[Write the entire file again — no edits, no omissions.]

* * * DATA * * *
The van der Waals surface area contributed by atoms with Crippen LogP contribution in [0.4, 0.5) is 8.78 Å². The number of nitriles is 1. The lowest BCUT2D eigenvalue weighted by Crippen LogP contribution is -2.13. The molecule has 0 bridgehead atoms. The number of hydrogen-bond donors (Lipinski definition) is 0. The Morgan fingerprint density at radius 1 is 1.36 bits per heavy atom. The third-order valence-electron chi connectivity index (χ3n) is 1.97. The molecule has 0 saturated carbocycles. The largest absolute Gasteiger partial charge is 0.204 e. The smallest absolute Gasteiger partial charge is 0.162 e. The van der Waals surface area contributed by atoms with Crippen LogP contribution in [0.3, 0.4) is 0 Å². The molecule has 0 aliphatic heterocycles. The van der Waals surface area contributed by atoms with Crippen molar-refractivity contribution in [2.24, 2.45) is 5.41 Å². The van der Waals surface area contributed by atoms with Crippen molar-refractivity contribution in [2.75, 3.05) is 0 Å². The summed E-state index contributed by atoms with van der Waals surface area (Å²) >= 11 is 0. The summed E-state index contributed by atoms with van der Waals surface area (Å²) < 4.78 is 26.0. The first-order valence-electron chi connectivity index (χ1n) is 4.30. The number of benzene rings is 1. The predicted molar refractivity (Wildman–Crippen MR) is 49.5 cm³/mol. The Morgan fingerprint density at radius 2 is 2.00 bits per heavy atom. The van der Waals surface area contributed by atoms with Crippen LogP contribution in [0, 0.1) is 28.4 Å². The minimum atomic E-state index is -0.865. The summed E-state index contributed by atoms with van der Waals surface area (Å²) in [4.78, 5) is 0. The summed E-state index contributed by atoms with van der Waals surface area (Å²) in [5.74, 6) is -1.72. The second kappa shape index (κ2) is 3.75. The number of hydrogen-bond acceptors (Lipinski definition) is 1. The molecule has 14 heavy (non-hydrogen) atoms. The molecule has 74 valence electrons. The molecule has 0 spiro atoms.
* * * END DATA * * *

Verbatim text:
The van der Waals surface area contributed by atoms with Crippen LogP contribution in [0.4, 0.5) is 8.78 Å². The number of nitriles is 1. The lowest BCUT2D eigenvalue weighted by Crippen LogP contribution is -2.13. The molecule has 0 bridgehead atoms. The number of hydrogen-bond donors (Lipinski definition) is 0. The Morgan fingerprint density at radius 1 is 1.36 bits per heavy atom. The third-order valence-electron chi connectivity index (χ3n) is 1.97. The molecule has 0 saturated carbocycles. The largest absolute Gasteiger partial charge is 0.204 e. The smallest absolute Gasteiger partial charge is 0.162 e. The van der Waals surface area contributed by atoms with Crippen LogP contribution in [0.3, 0.4) is 0 Å². The molecule has 0 aliphatic heterocycles. The van der Waals surface area contributed by atoms with Crippen molar-refractivity contribution in [2.24, 2.45) is 5.41 Å². The van der Waals surface area contributed by atoms with Crippen molar-refractivity contribution in [2.75, 3.05) is 0 Å². The summed E-state index contributed by atoms with van der Waals surface area (Å²) >= 11 is 0. The summed E-state index contributed by atoms with van der Waals surface area (Å²) < 4.78 is 26.0. The first-order valence-electron chi connectivity index (χ1n) is 4.30. The number of benzene rings is 1. The predicted molar refractivity (Wildman–Crippen MR) is 49.5 cm³/mol. The Morgan fingerprint density at radius 2 is 2.00 bits per heavy atom. The van der Waals surface area contributed by atoms with Crippen LogP contribution in [0, 0.1) is 28.4 Å². The minimum atomic E-state index is -0.865. The summed E-state index contributed by atoms with van der Waals surface area (Å²) in [4.78, 5) is 0. The summed E-state index contributed by atoms with van der Waals surface area (Å²) in [5.74, 6) is -1.72. The second kappa shape index (κ2) is 3.75. The number of hydrogen-bond acceptors (Lipinski definition) is 1. The molecule has 14 heavy (non-hydrogen) atoms. The molecule has 74 valence electrons. The molecule has 0 spiro atoms.